FOOD WARS: Healthy vs. Healthier?!?! A FEW MORE.....

FOOD WARS: Healthy vs. Healthier?!?! A FEW MORE.....

Goat's Milk vs. Cow's Milk

When Spanish researchers compared cow's and goat's milk, they found that the two had equal amounts of essential amino acids needed for muscle-building, but the latter contained more omega-3 fatty acids as well as the bone-building trio calcium, phosphorus and magnesium.

WINNER: Goat's Milk
How to Use: Just like you would cow’s milk…. cereal, smoothies and coffee.

Whole Wheat Bread vs. Rye Bread

While many equate whole wheat with healthy, rye bread has nearly twice the fiber per slice. Diets high in fiber help maintain a healthy digestive tract, control weight and assist with proper blood sugar. Fiber also may help remove toxins from the body and lower cancer risk. Look for true rye bread, which will list "whole rye flour" or "rye meal" as the first ingredient.
WINNER: Rye Bread
How to Use: Make sandwiches and morning toast

Chicken Breast vs. Turkey Breast

Gram for gram, turkey has more muscle-friendly protein, energy-boosting iron and the ultra-important antioxidant selenium. It also contains additional zinc. Some scientists estimate that 50 percent of female distance runners don't get the recommended levels of zinc, which can make a person more prone to illness and impeding training and performance.

WINNER: Turkey Breast
How to Use: Dice turkey breast in salads, make a sandwich on RYE

Green Bell Pepper vs. Red Bell Pepper

Red bell peppers, which are green peppers that have ripened, have significantly more immune-system-boosting beta-carotene and vitamin C. Vitamin C helps protect from cell-damaging free radicals. Higher intakes of vitamin C can also lower the risk of upper respiratory tract infections in women.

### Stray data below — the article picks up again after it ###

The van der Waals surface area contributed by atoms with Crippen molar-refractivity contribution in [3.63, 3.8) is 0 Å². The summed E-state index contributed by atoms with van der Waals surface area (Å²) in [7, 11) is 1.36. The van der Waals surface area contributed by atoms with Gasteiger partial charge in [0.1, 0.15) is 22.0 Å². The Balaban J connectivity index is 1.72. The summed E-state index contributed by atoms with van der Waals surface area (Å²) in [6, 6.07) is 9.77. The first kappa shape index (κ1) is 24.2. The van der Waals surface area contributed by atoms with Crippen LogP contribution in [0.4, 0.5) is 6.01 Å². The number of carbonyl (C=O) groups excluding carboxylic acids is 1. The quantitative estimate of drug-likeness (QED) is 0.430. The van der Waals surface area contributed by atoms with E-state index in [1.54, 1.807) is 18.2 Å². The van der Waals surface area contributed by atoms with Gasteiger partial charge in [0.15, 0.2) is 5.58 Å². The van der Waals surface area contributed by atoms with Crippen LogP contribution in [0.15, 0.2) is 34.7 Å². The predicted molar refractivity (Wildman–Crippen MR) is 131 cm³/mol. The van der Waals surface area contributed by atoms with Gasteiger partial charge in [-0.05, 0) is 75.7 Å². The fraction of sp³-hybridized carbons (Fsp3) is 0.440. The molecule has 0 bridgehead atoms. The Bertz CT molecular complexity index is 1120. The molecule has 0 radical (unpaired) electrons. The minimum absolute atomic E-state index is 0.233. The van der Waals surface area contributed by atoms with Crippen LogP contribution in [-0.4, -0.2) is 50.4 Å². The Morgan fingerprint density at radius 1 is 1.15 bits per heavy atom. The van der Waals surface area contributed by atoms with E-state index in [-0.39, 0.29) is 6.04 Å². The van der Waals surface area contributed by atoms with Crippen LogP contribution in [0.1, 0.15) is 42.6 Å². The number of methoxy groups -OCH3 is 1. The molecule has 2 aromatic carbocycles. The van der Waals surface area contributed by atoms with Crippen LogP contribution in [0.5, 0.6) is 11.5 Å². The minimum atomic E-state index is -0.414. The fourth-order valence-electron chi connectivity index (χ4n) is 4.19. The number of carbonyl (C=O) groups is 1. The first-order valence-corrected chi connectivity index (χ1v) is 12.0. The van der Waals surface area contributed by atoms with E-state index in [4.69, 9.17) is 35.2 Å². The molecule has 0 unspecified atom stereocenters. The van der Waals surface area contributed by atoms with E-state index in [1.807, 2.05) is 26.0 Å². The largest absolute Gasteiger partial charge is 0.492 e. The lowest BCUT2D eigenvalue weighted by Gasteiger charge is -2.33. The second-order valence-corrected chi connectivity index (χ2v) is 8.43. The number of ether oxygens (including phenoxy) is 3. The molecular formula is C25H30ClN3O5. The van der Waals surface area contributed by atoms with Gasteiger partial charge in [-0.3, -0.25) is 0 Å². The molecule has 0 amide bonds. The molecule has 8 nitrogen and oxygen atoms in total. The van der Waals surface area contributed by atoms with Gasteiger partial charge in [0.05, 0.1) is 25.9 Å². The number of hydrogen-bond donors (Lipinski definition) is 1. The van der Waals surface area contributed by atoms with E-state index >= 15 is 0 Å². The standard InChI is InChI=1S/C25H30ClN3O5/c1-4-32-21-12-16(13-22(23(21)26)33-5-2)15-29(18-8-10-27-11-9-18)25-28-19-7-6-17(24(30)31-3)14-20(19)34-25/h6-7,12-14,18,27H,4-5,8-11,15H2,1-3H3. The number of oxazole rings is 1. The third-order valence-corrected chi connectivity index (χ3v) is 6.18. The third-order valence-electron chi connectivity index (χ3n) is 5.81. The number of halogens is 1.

WINNER: Red Bell Pepper
How to Use: Add sliced red bell peppers to tuna, salads, sandwiches, stir frys, and slaws.

Popcorn Kernels vs. Microwave Popcorn

When properly prepared popcorn makes for a healthy, low-calorie snack. Popped kernels have an antioxidant capacity on par with most fruits and vegetables, and they're packed with fiber. Stick to loose kernels found in jars or bulk bins. The bagged version is not only pricier, but the industrial chemicals used to line some microwavable pouches may contain carcinogens, according to Canadian researchers.
WINNER: Popcorn Kernels
How to Use: Add creative toppings such as smoked salt, cayenne pepper, curry powder, shaved Parmesan cheese or grated dark chocolate.

Brown Rice vs. Quinoa

Quinoa may be the best whole grain a runner can put on her dinner plate. Compared to brown rice, a cup of cooked quinoa contains more protein, fiber, iron, potassium, zinc and folate. Folate is required for the body to make red blood cells, which carry oxygen to your muscles. Quinoa also contains a full complement of essential amino acids, making it a valuable protein source during training.
WINNER: Quinoa
How to Use: To cook quinoa, place 1 cup of the grain in a saucepan along with 1-cup water. Bring to a boil, reduce heat and simmer covered until all the water has absorbed (10 to 15 minutes). Use as a side dish or incorporate into pilafs and stir-frys.

This post is contributed by a community member. The views expressed in this blog are those of the author and do not necessarily reflect those of Patch Media Corporation. Everyone is welcome to submit a post to Patch. If you'd like to post a blog, go here to get started.


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